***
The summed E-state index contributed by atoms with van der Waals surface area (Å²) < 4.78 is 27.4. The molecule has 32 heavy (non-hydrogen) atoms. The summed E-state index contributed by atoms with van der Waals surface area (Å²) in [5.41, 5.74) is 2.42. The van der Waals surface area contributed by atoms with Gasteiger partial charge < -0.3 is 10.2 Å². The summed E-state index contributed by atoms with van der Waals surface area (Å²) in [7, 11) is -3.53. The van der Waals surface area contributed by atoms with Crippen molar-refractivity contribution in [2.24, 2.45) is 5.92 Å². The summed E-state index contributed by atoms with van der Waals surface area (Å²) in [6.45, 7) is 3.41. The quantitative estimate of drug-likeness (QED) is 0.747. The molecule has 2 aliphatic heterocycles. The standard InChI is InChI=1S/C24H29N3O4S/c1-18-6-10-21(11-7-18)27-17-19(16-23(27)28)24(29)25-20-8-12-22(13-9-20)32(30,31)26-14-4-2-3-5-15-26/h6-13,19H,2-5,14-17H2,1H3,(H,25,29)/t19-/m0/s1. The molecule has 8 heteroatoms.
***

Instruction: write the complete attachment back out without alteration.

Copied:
The summed E-state index contributed by atoms with van der Waals surface area (Å²) < 4.78 is 27.4. The molecule has 32 heavy (non-hydrogen) atoms. The summed E-state index contributed by atoms with van der Waals surface area (Å²) in [5.41, 5.74) is 2.42. The van der Waals surface area contributed by atoms with Gasteiger partial charge < -0.3 is 10.2 Å². The summed E-state index contributed by atoms with van der Waals surface area (Å²) in [7, 11) is -3.53. The van der Waals surface area contributed by atoms with Crippen molar-refractivity contribution in [2.24, 2.45) is 5.92 Å². The summed E-state index contributed by atoms with van der Waals surface area (Å²) in [6.45, 7) is 3.41. The quantitative estimate of drug-likeness (QED) is 0.747. The molecule has 2 aliphatic heterocycles. The standard InChI is InChI=1S/C24H29N3O4S/c1-18-6-10-21(11-7-18)27-17-19(16-23(27)28)24(29)25-20-8-12-22(13-9-20)32(30,31)26-14-4-2-3-5-15-26/h6-13,19H,2-5,14-17H2,1H3,(H,25,29)/t19-/m0/s1. The molecule has 8 heteroatoms.